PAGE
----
In the end of June I went for 5 days to Disneyworld for HOSA nationals. I restricted more during this time than ever before since my mom and dad were no longer watching. Walking the park also burned a very large amount of calories without me ever having to step on the treadmill. I knew I must have freaked out the other girls and my teacher but I didn’t care. I have little memory of the trip because I was very malnourished. Competing in my events was so hard that I could barely manage. I stepped off the plane even closer to my end goal. A week later I had my wisdom teeth taken out. The ED snatched this opportunity up. I was in plenty of pain for around a week which meant no exercise. I more than compensated by using the pain to refuse nearly all food. This went on for two weeks as I milked the whole “my mouth hurts” excuse. I had hit my lowest weight and was mentally in a very dark place. I couldn’t have gotten out of it on my own if I wanted to.¬† I distinctly remember my mom coming into the bathroom and crying over how much my hips stuck out. Soon after she called Forest View.

I spent the last month of summer where everyone dreams of being, in partial hospitalization at a mental hospital. I was there 8:30-3:30 five days a week. My first day I was forced to say it out loud. I was in such denial. I couldn’t be sick. I certainly wasn’t sick enough to be there. I said it though, through tears, “I struggle with anorexia.” I was so stuck in my ways. I refused to finish any meals my first two weeks. I didn’t even touch any¬†ensures when they “offered” me one after every refusal. I would come home each day, not follow my meal plan and exercise to make up for the “insane” amount of calories I was forced to consume. I lied to get away with the running, telling my parents that it was okay and my doctor approved. I cried every single day. I didn’t take treatment seriously until the second week. The doctor told me flat out that if I were inpatient I would have a feeding tube. I had lost weight, which really excited me at first. He then gave me a few days to turn this around or I would be forced inpatient. That scared me because it could also lead to him saying I couldn’t go to college that fall. After that meeting I started to really try. I actually did get plenty out of the ED groups and met some very sweet women there. I felt like I was a part of something and that I wasn’t alone in my struggles. I slowly accepted my diagnosis and the necessity of recovery. I left PHP the week before classes began and I truly felt I had it all taken care of. I had a reason to continue recovery (school) and a new therapist. Plus, my parents would be on me, so how could it be that bad?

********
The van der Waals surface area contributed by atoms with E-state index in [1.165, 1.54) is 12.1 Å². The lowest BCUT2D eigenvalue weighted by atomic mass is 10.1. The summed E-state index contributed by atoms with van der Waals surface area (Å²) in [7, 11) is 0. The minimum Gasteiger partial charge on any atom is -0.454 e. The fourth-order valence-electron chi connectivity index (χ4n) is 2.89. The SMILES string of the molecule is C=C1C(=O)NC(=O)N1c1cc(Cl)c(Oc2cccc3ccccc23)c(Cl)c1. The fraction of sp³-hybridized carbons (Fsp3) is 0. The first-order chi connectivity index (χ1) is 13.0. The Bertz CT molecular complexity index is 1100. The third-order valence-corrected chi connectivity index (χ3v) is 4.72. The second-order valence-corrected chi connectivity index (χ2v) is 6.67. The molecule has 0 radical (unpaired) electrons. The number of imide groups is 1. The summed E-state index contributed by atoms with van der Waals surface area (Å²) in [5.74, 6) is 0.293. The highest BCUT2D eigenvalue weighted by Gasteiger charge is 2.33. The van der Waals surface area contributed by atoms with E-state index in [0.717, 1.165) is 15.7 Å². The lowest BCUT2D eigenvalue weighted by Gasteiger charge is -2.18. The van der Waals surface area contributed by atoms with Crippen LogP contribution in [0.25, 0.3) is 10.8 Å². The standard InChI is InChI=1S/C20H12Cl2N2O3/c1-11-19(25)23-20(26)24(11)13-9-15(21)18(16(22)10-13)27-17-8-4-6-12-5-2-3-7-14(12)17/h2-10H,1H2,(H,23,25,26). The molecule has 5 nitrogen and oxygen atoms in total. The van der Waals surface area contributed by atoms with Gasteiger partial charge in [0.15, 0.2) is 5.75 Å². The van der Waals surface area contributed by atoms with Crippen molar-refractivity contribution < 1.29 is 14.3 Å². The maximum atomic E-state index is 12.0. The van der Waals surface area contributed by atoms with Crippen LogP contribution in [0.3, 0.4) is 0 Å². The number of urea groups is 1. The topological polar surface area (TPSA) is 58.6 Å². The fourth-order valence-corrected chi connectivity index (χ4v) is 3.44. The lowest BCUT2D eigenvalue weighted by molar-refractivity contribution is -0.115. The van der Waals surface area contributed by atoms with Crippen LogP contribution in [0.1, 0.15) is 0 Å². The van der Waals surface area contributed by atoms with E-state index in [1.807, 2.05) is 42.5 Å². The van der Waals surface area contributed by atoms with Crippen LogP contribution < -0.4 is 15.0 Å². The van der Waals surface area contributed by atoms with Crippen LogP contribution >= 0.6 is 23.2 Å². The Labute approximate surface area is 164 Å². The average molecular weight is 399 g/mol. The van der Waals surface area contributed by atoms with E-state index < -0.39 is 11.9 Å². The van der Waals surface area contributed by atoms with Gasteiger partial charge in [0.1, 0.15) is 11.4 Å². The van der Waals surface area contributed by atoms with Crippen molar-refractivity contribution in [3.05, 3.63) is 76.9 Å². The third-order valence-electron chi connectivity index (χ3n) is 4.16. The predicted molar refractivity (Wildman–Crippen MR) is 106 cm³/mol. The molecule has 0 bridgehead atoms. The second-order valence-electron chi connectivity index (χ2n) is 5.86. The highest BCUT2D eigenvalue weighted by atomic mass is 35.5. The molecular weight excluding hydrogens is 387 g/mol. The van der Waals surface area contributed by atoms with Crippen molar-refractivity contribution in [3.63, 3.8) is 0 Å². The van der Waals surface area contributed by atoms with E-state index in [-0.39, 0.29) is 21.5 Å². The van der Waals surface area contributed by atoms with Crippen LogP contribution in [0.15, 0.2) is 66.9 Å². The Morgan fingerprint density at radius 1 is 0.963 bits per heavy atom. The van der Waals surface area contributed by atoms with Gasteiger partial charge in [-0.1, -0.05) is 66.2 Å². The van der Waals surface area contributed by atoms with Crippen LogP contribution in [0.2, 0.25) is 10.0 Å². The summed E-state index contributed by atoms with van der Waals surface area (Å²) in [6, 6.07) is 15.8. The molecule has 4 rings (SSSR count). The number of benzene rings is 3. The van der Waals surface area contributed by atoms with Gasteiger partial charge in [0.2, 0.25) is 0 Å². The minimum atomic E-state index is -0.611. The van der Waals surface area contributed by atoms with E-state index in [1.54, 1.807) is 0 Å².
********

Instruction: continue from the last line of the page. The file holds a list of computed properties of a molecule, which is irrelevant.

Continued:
Those first few months were pretty decent. I still attempted to follow my meal plan. I wasn’t exercising nearly as much. I loved my new therapist and felt like I was really getting work done there. More importantly, I became a youth leader which gave me a valid reason to recover. Thinking about the girls helped me push through some tough spots. Despite all that pushed me towards recovery, I began to slip at the end of the fall semester. I was over-stressed and felt out of control. This time I really had to hide my restriction and exercise, since my parents were still so worried about me. I eventually was “strongly persuaded” to start eating again if I wanted to go to youth camp in January. I had a short-term reason to recover and I did my best to go for it once again. This lead to refeeding symptoms that I had to deal with completely on my own. I went to camp and shortly after began to grow more into my sickness.¬†